Electric Review

Culture & Criticism From the Far Distant Realms

Autumn Audio 2013

Penguin Audio Banner

FLIGHT OF THE INTRUDER. Stephen Coonts. Brilliance Audio.

Flight of the Intruder stands as one of the twenty top-selling novels of all time. An instant classic that brings the Vietnam War and combat aviation alive, Coonts’ story is notable for its crisp pace and layered characters (namely Jake Grafton) who grab hold and refuse to let go. Read by Benjamin Darcie, whose rich voice serves as the perfect vehicle for this rock-em-sock-em action thriller.

ALL I NEED IS YOU (An Over the Edge Novel). Julia London. Brilliance Audio.

London’s book leaps and waltzes, this love story that is part soap opera and part modern-day tragedy. Readers will be intrigued by the raw reality that shapes the characters and by the plot that sheds its skin in layers. Cliched as it might sound, once you start listening you can’t stop. Expertly read by Renee Raudman, whose delivery aches with sensuality and intrigue.

PROTECTOR. Diana Palmer. Brilliance Audio. 

Set in Texas, Protector evokes Elmore Leonard’s world of true crime, following lawman Hayes Carson on his quest to find his brother’s killer. Along the way, we are introduced to a cadre of characters who, at their finest moments, reflect pieces of each of us. Read by Eric Dove.

RASPUTIN’S SHADOW. Raymond Khoury. Penguin Audio.

This historical novel is truly a thrill-a-minute ride. Set in a 1916 mining pit in the Ural Mountains, we’re enveloped by the scent of paranoia as the miners suddenly turn on each other and attack. And that’s only the beginning of the journey. Decades later, the search is on for why. But the answers are hardly easy in coming. Read by Richard Ferrone.

BLEEDING EDGE. Thomas Pynchon. Penguin Audio.

Bleeding EdgePynchon is a name synonymous with literary excellence – his novels fiery and wholly original, gutting to the core. And Bleeding Edge continues the grand Pynchon traditions: Deep and winding plot; even deeper characters. In this one, we find ourselves in New York City in the early days of the internet, moving stride-for-stride with Maxine Tarnow as she hunts down the frauds who populate the countryside. Read by Jeannie Berlin in a smoky cool vibrant tone.

EAT, PRAY, LOVE. Elizabeth Gilbert. Penguin Audio.

This memoir is about guts and walking-the-walk, as Gilbert leaves behind her safe and ostensibly successful life in the United States to explore the cultures of three different destinations – Italy, India and Indonesia. In the end, Eat, Pray, Love is about bliss and reflection, about the courage it takes to connect with yourself. It’s a story that’s certainly worth a long look. Read by the author.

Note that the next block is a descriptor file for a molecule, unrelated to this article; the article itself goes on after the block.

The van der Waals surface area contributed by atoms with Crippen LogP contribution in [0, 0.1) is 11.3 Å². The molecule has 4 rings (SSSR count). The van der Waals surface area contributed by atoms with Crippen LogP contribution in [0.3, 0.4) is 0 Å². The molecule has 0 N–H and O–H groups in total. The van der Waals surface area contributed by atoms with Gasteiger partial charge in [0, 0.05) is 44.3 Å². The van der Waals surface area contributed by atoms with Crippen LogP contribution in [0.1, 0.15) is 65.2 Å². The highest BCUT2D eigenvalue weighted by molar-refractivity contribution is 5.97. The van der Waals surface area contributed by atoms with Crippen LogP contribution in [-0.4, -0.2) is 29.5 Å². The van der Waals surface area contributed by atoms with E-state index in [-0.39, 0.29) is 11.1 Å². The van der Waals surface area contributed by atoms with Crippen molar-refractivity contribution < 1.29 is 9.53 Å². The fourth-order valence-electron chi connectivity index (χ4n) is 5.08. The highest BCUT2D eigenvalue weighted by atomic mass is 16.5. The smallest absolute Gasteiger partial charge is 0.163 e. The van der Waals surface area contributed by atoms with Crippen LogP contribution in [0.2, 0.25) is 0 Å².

by John Aiello

Advertisements

Talk to Rat:

Fill in your details below or click an icon to log in:

WordPress.com Logo

You are commenting using your WordPress.com account. Log Out / Change )

Twitter picture

You are commenting using your Twitter account. Log Out / Change )

Facebook photo

You are commenting using your Facebook account. Log Out / Change )

Google+ photo

You are commenting using your Google+ account. Log Out / Change )

Connecting to %s

Information

This entry was posted on October 11, 2013 by in 2013, In the Spotlight, October 2013, Rat On Audiobooks and tagged , , .
In accordance with FTC Guidelines on blogging and product reviews, The Electric Review discloses that the books, records, DVDS and other products reviewed are submitted to us by publishers, record labels, publicity firms, artists, manufacturers and creators free of charge. The Electric Review further states that these entities and individuals submit materials to us of their own volition and understand that the submission of material is for discretionary consideration by the Editor and is not to be construed as to be in ‘exchange’ for a review.
The Electric Review does not serve as a ‘for-hire’ advertising vehicle and the submission of material for review creates no agreement either express or implicit requiring us to provide comment on a book, record, film, product or event. In sum, The Electric Review accepts no payment for the publication of a review. Instead, commentary is published as a free public service with reviews based solely on merit and the lasting classroom or cultural value of a given work: this compendium of essays meant to serve as an electronic library and on-going teaching resource surveying the 21st-century landscape.
Website copyright: John Aiello & The Electric Review. All rights reserved.
Violations of this notice are subject to sanction under United States Code: Title 17.
Reproduction of material from any Electric Review pages without the written permission of John Aiello or the named author is strictly prohibited.
%d bloggers like this: